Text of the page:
"People tell me I sing the words "love" & "hunger" like no one else, well, all I know is that you have to have a little love in your life, and something to eat, before you can sit still through anybody's damned sermons." (Billie singing the the Blues)

About 2 1/2 hours later the guys, after drinking through the extra rounds, came tumbling in like hounds at the end of the chase. I was very glad to see them, puffed up as they were, but by then the energy had changed, a very content and much calmed down & better nourished guy sat on the couch, my underlined 1st paperback edition of Carlos Castaneda's A Yaqui Way of Knowledge in his hand, ready to go to bed. I knew I would never see him, or my CC again. So well. I shook his hand in the leaving, met him in the eye. "In the midst of some mindless cacaphony/ we all clammor to be heard..." ~LDC circa "72. "All we are saying/ is give peace..." a taco. And, listen to a poem. You have nothing to lose but your time, finite and infinite in the stolen moment. It was the only weapon I had to play. Later, the guys, Adrian, I think, said "What was that crazy guy doing sitting in your living room?" "Eating a taco, drinking a beer, and reading me his poetry." "How long was he here?!" asked J, my much alarmed husband. "A couple of hours. How do you know he's crazy?" I ask—me, my shorthairs tell me. "Well, I have to admit I freakedd out when I saw the "Death Angel" on the back of his jacket like the Virgen de Guadalupe and saw the big knife strapped to his belt." (Orlando? Adrian?) "He had a knife?" "You didn't see it?" No. Nor the Death Angel on his back, needled there in his own hand, a kind (of) embroidered poetry.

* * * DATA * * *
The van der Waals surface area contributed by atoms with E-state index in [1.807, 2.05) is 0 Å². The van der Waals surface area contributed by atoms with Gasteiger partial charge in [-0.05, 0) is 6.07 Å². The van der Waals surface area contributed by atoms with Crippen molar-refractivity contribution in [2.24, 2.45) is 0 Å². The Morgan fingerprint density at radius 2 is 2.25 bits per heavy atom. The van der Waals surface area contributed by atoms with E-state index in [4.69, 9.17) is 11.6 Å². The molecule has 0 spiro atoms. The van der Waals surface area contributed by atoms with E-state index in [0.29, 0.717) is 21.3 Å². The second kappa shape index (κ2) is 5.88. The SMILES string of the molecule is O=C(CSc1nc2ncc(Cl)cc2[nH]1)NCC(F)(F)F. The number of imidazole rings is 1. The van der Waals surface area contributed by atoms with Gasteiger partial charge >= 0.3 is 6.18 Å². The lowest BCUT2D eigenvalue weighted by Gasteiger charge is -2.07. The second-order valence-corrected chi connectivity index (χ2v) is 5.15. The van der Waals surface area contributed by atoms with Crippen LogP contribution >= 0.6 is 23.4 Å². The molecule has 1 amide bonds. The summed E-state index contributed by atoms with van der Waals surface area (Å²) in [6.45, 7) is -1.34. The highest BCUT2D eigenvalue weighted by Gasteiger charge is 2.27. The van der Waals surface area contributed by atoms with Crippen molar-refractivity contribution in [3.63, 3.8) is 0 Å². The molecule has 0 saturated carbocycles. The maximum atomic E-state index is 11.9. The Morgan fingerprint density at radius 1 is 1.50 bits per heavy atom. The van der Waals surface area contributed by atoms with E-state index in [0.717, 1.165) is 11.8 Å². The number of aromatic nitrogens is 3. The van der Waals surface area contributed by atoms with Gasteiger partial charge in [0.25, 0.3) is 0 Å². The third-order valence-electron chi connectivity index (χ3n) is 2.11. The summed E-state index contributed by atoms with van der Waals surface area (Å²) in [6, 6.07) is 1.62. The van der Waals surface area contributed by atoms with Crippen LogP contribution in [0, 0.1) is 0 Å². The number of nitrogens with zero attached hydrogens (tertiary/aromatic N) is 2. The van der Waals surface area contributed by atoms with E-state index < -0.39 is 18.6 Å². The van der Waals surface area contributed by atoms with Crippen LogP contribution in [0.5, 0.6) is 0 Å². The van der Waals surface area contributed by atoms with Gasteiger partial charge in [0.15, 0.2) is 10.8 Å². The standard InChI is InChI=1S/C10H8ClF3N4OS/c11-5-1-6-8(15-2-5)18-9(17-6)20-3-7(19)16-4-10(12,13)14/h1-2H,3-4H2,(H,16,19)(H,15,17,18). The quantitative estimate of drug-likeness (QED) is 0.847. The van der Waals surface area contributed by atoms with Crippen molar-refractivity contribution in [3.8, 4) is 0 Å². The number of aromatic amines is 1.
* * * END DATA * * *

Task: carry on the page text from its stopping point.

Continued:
Ever since I haven't liked to give out my name, my address, my telephone number. But, what Xicanisma IS is IS, the defiant definition against what calls you out: If I don't define myself someone will define me. If I don't speak for my self some one will speak for me, and 70,000 hecateres lost in California with the sweep of a pen and the power of attorney.

This is who I am. This is where I *live*, this is what I look like, minimal protection from the particular Death Angel who may stalk & claim those more fortunate in class and the classic look. So well.

This is what I say. Lorna Dice. LornaDeeCe. What say you? Say, "Lorna Dee, say....". All we may want, you & me in the end, is something good to eat right now, maybe something different from the Norm who sits on his stool & accepts his piece of meat & the domestic brews on tap. Maybe all we want is to be heard—in our own language.

He never asked to be published. For that, all the atom bombs in the heartland will not claim. But there is something we share.

The Death Angel Cometh.